When it comes to fact-checking the growing debate over Florida's proposed constitutional amendment legalizing medical marijuana, well, let's just say it's a target-rich environment.
There are new claims about what the amendment would do and its effects on drug use on a regular basis.
The problem for fact-checking reporters like Josh Gillin of PolitiFact Florida is that it's tough to analyze claims about a law that hasn't been written yet.
"The thing about the amendment is that it is just the amendment," explained Gillin. "It's the ballot language that you'll have to look at. It's around. You can read it. But it's very bare bones because it leaves a lot of things up to the state to decide should the amendment pass."
So, Politifact can't really rule true or false on a claim from an anti-medical marijuana group -- "Vote No on 2."
Vote No on 2 says "it will be easier to become an Amendment 2 caregiver legally empowered to distribute pot than it will be to get a driver's license.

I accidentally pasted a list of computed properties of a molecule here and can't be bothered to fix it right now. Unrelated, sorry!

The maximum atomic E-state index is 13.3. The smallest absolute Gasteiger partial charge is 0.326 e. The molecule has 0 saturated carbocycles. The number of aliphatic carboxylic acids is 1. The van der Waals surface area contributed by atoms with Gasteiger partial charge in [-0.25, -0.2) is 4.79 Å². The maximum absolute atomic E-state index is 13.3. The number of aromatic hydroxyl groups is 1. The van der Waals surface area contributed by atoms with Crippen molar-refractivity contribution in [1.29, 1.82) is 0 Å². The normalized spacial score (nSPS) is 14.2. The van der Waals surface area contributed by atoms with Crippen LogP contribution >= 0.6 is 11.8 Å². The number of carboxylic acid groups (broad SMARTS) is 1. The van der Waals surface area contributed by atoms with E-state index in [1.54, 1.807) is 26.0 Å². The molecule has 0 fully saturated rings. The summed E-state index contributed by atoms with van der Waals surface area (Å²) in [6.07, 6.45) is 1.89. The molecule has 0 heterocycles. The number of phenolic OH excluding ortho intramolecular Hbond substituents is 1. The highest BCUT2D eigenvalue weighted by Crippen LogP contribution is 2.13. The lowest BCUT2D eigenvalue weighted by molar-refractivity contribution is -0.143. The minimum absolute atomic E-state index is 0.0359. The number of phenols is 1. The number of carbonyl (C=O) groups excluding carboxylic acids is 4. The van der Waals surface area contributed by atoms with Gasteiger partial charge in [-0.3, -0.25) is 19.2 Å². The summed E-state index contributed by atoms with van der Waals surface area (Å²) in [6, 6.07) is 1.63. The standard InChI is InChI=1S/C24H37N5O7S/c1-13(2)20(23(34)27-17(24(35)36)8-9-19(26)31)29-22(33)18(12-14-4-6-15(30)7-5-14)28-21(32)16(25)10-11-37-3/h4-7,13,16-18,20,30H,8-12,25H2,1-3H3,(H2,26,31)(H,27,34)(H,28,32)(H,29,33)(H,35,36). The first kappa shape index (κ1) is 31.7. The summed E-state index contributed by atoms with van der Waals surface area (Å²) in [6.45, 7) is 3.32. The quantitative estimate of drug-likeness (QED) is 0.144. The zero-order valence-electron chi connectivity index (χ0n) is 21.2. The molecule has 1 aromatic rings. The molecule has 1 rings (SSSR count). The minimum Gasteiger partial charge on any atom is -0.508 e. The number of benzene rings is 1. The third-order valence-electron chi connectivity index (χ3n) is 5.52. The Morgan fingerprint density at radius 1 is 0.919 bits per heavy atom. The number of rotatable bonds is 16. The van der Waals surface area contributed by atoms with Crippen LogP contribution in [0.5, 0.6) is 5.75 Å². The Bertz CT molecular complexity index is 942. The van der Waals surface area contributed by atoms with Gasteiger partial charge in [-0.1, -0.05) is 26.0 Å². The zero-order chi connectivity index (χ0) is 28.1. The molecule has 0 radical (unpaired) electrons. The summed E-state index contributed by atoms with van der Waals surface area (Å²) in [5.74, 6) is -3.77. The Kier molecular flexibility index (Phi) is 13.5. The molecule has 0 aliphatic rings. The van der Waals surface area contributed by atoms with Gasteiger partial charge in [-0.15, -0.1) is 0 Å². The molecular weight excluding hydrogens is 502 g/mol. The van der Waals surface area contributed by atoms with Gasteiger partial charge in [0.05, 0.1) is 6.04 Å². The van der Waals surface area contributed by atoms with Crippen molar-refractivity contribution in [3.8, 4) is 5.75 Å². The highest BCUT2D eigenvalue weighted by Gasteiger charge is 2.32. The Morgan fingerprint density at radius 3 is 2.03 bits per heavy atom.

They call it the drug dealer loophole.
"In this case the Department of Health would set up regulations on who could be a caregiver," Gillin said. "The amendment itself only describes a caregiver as someone who is 21 years of age or older and has willingly agreed to distribute marijuana to patients."
For more details on how this might work you can only speculate by looking at the experience of other states who have legalized medical marijuana.
Gillin said, "A lot of states say that you can't have prior drug convictions. A lot of state's say you can't have any violent offenses whatsoever."